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7 Things I Learned from Shooting My First Wedding

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My name is Oliver Ruffus, and recently I had the experience of shooting my very first wedding. I’d like to give back to the photography community by talking about the experience so that first-timers know what to be aware of. A lot of this will be redundant with other sources but hopefully something new will catch someone’s eye.

Here is the gear I used when I shot the wedding this past weekend:

Nikon D3200 with 35mm f/1.8 and Speedlight SB-300 (mine)

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Nikon D300 with 70-200 f/2.8 and Speedlight SB-910 (rented from Glass and Gear)

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Here are some tips that I’ve compiled from a few different sources, along with some that I came up with:

1. Bring multiple copies of everything

Batteries, memory cards, cameras, clothes, picture lists. Bring battery chargers, too. I got pretty lucky in that nothing went wrong, but there were several occasions when I found myself thinking “Oh god, what if that drink had been spilled two seconds earlier?” or something along those lines.

2. Scout the area before the day of the wedding

I can’t stress this enough. If possible, do this with someone who knows the ceremony. The day of the wedding will be hectic and the last thing you want is unfamiliar territory. Get to know the lighting, outlets, and most importantly find some good shots that you would like to take on the wedding day.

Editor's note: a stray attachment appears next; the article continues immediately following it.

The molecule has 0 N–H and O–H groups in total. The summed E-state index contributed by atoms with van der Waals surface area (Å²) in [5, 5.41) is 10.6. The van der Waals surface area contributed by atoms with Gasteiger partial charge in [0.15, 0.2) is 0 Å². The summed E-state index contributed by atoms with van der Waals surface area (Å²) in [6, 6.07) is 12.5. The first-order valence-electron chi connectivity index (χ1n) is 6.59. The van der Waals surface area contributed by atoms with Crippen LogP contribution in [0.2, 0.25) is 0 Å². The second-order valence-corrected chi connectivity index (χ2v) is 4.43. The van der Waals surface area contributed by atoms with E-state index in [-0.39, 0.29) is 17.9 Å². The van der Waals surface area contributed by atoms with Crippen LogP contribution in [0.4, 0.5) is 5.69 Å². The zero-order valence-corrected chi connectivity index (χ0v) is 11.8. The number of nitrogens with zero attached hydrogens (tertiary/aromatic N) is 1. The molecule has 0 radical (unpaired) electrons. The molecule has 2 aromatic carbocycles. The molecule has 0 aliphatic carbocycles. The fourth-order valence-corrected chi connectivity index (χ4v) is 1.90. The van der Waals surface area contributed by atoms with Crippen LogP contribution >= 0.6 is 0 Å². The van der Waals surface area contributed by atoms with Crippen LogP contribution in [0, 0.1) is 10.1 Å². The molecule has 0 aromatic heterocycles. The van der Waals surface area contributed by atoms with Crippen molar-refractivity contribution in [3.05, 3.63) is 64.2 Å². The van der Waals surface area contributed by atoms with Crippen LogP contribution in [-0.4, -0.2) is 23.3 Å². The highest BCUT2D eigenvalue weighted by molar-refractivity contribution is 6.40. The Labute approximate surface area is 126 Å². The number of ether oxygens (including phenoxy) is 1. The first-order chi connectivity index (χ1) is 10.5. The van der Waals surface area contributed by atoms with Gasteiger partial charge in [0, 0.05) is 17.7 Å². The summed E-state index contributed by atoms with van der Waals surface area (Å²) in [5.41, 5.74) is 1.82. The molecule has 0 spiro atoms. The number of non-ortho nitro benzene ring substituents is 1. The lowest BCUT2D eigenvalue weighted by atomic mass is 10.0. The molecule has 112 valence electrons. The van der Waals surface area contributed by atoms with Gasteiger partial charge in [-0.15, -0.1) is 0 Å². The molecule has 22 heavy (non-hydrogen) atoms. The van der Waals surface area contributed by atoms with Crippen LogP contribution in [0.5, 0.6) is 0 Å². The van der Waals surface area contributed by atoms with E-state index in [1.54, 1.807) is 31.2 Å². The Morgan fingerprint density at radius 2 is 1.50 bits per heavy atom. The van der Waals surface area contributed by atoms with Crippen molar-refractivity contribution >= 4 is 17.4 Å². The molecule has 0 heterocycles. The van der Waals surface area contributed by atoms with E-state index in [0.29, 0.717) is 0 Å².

3. Get a picture list

Ask the couple for a list containing each subset of the guests with which they would like a picture. Make sure to do this days before the wedding so that it can be edited.

What I mean by “picture list” is a list of people that the couples want pictures with directly after the ceremony. These are the pictures that are framed and hung around the house most often and you want to be sure the client gets what they want.

I’m not talking about micro-managing horrors like “I would love a picture of this chair at this time of day with my grandmother’s picture next to it”. Sorry, I’m too busy shooting your wedding.

4. Know the ceremony like the back of your hand

Where will the partner be entering from? Any religious/spiritual traditions that need to be captured? What time of day is the ceremony? Don’t try to wing it!

5. A crop sensor-only tip

Bring a lens that can go in the range of 18-24mm. I wish I had a smaller focal length to capture large group shots on the dance floor and during the actual ceremony. Because I was shooting DX the effective focal length of the 35mm was around 50mm.

6. Prepare for rain

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New Englanders, you know what I mean. Some plastic shopping bags and rubber bands will serve in a pinch, but you can find commercial products that will serve you multiple times.

7. Relax

A wedding is supposed to be a fun time and you are there to capture everything. Smile, talk to people if they talk to you, and in general don’t be a stranger to the guests. People are more likely to let down their guard and enjoy themselves if they know you aren’t just some person with a camera.


This list is by no means exhaustive. It is simply what I think were the most important aspects of shooting my first wedding, and a low-key wedding at that.

Some people have WPPSTD (wedding photographer’s post-traumatic stress disorder). This having been my first wedding, I can see how this would happen. Luckily this was a pretty relaxed wedding. I wouldn’t let a wedding photographer veteran snub your dreams of doing it. You might love it, or you might end up with WPPTSD. You’ll never know if you don’t try.


About the author: Oliver Ruffus is an amateur photographer who survived his first wedding and wants to share what he has learned along the way.


Image credits: Rings photograph by SimonShaw, rain photograph by Brian Ambrozy

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